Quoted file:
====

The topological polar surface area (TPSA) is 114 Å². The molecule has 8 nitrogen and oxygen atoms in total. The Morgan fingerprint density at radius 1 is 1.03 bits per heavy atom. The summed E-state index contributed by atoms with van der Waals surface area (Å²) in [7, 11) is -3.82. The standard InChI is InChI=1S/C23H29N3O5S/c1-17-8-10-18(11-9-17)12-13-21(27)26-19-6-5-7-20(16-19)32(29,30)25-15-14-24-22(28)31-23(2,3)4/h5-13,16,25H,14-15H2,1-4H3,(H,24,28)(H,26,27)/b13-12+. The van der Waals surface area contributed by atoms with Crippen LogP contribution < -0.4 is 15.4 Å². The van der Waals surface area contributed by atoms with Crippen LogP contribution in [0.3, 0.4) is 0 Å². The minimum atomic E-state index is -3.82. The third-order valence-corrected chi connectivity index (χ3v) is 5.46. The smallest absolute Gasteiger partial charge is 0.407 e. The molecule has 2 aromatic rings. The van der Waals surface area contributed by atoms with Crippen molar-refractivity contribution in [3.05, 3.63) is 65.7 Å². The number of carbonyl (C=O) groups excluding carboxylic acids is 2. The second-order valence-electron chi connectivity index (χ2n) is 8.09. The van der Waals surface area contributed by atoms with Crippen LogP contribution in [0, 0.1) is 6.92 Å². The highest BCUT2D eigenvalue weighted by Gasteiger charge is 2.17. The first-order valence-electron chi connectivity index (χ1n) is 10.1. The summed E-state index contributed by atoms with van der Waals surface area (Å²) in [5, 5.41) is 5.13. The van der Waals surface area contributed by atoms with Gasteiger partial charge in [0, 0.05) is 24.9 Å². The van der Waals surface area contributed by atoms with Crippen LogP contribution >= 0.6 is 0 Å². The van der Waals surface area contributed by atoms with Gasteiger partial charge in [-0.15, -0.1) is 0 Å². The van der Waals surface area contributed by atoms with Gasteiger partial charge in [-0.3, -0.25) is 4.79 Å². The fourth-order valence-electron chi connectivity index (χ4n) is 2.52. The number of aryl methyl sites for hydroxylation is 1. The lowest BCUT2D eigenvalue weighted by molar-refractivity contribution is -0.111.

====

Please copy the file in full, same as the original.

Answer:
The topological polar surface area (TPSA) is 114 Å². The molecule has 8 nitrogen and oxygen atoms in total. The Morgan fingerprint density at radius 1 is 1.03 bits per heavy atom. The summed E-state index contributed by atoms with van der Waals surface area (Å²) in [7, 11) is -3.82. The standard InChI is InChI=1S/C23H29N3O5S/c1-17-8-10-18(11-9-17)12-13-21(27)26-19-6-5-7-20(16-19)32(29,30)25-15-14-24-22(28)31-23(2,3)4/h5-13,16,25H,14-15H2,1-4H3,(H,24,28)(H,26,27)/b13-12+. The van der Waals surface area contributed by atoms with Crippen LogP contribution < -0.4 is 15.4 Å². The van der Waals surface area contributed by atoms with Crippen LogP contribution in [0.3, 0.4) is 0 Å². The minimum atomic E-state index is -3.82. The third-order valence-corrected chi connectivity index (χ3v) is 5.46. The smallest absolute Gasteiger partial charge is 0.407 e. The molecule has 2 aromatic rings. The van der Waals surface area contributed by atoms with Crippen molar-refractivity contribution in [3.05, 3.63) is 65.7 Å². The number of carbonyl (C=O) groups excluding carboxylic acids is 2. The second-order valence-electron chi connectivity index (χ2n) is 8.09. The van der Waals surface area contributed by atoms with Crippen LogP contribution in [0, 0.1) is 6.92 Å². The highest BCUT2D eigenvalue weighted by Gasteiger charge is 2.17. The first-order valence-electron chi connectivity index (χ1n) is 10.1. The summed E-state index contributed by atoms with van der Waals surface area (Å²) in [5, 5.41) is 5.13. The van der Waals surface area contributed by atoms with Gasteiger partial charge in [0, 0.05) is 24.9 Å². The van der Waals surface area contributed by atoms with Crippen LogP contribution >= 0.6 is 0 Å². The van der Waals surface area contributed by atoms with Gasteiger partial charge in [-0.15, -0.1) is 0 Å². The van der Waals surface area contributed by atoms with Gasteiger partial charge in [-0.3, -0.25) is 4.79 Å². The fourth-order valence-electron chi connectivity index (χ4n) is 2.52. The number of aryl methyl sites for hydroxylation is 1. The lowest BCUT2D eigenvalue weighted by molar-refractivity contribution is -0.111.